Lusaka Zambia History
As Zambia celebrates its Independence Day, we take a look at this stunning South African nation, known for its waterways, wildlife, witchcraft and Independence Day, among other things. This landlocked country in South and Central Africa is home to the Great Zambezi River, which absorbs more water than any other river in the world, except the Great Barrier Reef in South Africa. In the north, it borders neighbouring countries such as Tanzania, Mozambique and the neighbouring Democratic Republic of Congo, as well as the Democratic Republic of Congo.
The rest of the country is in the Zambezi Basin, with the river itself rising in northwest Zambia and flowing back to the east before crossing the sandy plains of western Zambia. Zambia has the longest land border west of Angola and is separated from its southern neighbor, the Democratic Republic of Congo, which it shares with Angola.
To connect Zambia with Zimbabwe and the city of Victoria Falls, visitors cross a bridge that spans the Zambezi Gorge and connects the country to Zimbabwe's capital Harare via the important Zanzibar Bridge. The long border with the Democratic Republic of Congo begins at Lake Tanganyika and follows a series of rivers that flow deep into Zambia, giving both countries a radiant centre of economic, cultural and political power, as well as cultural and cultural diversity.
The country borders the Democratic Republic of Congo, South Africa, Zimbabwe and the United States of America. There is a long piece of land where the four countries meet and it is the site of one of the most important trade routes in the world, the Zanzibar Bridge.
Zambia also shares a border with South West Africa, which is controlled by South Africa. It also borders the Democratic Republic of Congo, South Africa and the United States of America.
Northern Rhodesia confederated in 1953 and 1964, but the Federation was dissolved on 31 December 1963 and became the Republic of Zambia on 24 October 1964. The independence of Northern Rhodesia from South Africa and the United States of America in 1963; it was dissolved on 1 January 1965 by the Federation of Southern Rhodesia and South Africans; and on 30 November 1966 by the Union of African Republics and Commonwealth Realms of Africa (UACA). On 22 October 1967, Northern Zimbabwe became a federal state with South Africa, South West Africa, Zimbabwe, Tanzania and Zimbabwe; on 1 August and 29 November 1968, it was united with Zimbabwe and became the Republic of Zimbabwe. On 28 November 1969, North Africa joined Southern Africa.
British sphere of influence, proclaimed in the same year and declared independence from South Africa and the United States of America on 29 November 1969. British influence was proclaimed in the same year It declared itself the Republic of Zambia, a federal state with South Africa, South West Africa, Zimbabwe and Zimbabwe.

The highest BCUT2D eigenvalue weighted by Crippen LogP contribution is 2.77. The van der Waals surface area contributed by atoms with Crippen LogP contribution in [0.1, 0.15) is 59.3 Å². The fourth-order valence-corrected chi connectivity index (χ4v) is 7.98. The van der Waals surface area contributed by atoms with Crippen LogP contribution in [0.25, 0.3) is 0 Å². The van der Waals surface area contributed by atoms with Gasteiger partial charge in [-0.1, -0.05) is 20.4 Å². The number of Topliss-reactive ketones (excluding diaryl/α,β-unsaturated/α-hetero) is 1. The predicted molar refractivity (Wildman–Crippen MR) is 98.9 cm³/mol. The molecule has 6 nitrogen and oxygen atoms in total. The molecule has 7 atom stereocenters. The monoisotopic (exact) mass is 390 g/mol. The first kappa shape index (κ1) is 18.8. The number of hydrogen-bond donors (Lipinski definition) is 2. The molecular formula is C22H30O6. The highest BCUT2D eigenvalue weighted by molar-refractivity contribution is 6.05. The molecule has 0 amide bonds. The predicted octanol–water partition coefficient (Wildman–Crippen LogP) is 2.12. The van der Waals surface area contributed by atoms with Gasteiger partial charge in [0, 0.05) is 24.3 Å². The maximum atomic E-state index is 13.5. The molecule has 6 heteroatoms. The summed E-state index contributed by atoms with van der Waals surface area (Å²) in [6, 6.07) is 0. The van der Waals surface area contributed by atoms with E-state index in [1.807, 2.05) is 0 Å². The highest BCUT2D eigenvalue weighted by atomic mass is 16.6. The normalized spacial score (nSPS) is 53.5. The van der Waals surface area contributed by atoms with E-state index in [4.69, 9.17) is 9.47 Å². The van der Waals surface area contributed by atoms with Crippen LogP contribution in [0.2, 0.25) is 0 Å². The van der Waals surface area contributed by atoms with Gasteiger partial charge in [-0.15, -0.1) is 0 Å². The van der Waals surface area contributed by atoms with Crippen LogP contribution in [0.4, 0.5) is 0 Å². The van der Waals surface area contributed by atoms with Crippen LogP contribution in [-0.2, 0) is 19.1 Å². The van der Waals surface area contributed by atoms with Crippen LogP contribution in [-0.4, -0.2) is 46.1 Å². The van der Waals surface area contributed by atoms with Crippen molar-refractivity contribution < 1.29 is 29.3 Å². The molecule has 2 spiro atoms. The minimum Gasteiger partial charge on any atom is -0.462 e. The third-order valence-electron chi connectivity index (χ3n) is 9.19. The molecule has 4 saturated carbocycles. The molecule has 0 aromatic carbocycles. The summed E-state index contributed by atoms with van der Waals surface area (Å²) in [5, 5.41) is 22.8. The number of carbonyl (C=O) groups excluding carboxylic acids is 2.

The Federation was dissolved on 31 December 1963 and Northern Rhodesia became the Republic of Zambia on 24 October 1964. The federation dissolved with the opening of the Kariba Dam on the Zambezi River, a permanent monument to the federalists who intended to link northern and southern Rhodesia forever.
Britain took over the territory as a protectorate, and Livingstone was replaced as head of the National Parks and Wildlife Service (NWS) in Northern Rhodesia. It owes its existence to the fact that it was located in the heart of what was then Northwest Rhodesia and close to Victoria Falls, which helped it develop into a tourist town.
After independence, copper prices made the country one of Africa's richest, helping to finance many subsidized government programs and products.
Africans in southern Rhodesia were less well off than those in northern Rhodesia, and Africans in northern Rhodesia were increasingly afraid of losing land to Europeans. Moreover, the white minority in Northern Rhodesia feared the influence that black populists in the north of the country might have if whites ruled the country. To strengthen their control over the southern half of the continent, they tried to join forces against the African National Congress (ANC) in the late 1930s and 1940s. This process, commonly known as the "scramble for Africa," repaired the rift between the two countries and the British-controlled northern Rhodesia, which was overrun by the Ndebele.
The Tazara Railway, also known as the Great Uhuru Tanzam Railway, connected Lusaka with Dar es Salaam in Tanzania and provided Zambia with access to trans-oceanic trade via its seaport. The same was true of the Tarzara Railway, built by the People's Republic of China to link it with the port city of Zanzibar, the capital of Tanzania and the country's second largest city.
The city is accessible via a diverse road network, with scheduled flights from Lusaka to Dar es Salaam, Dar es Salaam and Zanzibar, as well as Tanzania. Although it may be overshadowed by neighbouring Botswana and South Africa, Zambia is still one of the continent's best safari destinations. It has 19 national parks, including South Luangwa, which is known as "one of the most important wildlife areas in Africa," as well as a number of national parks and wildlife reserves.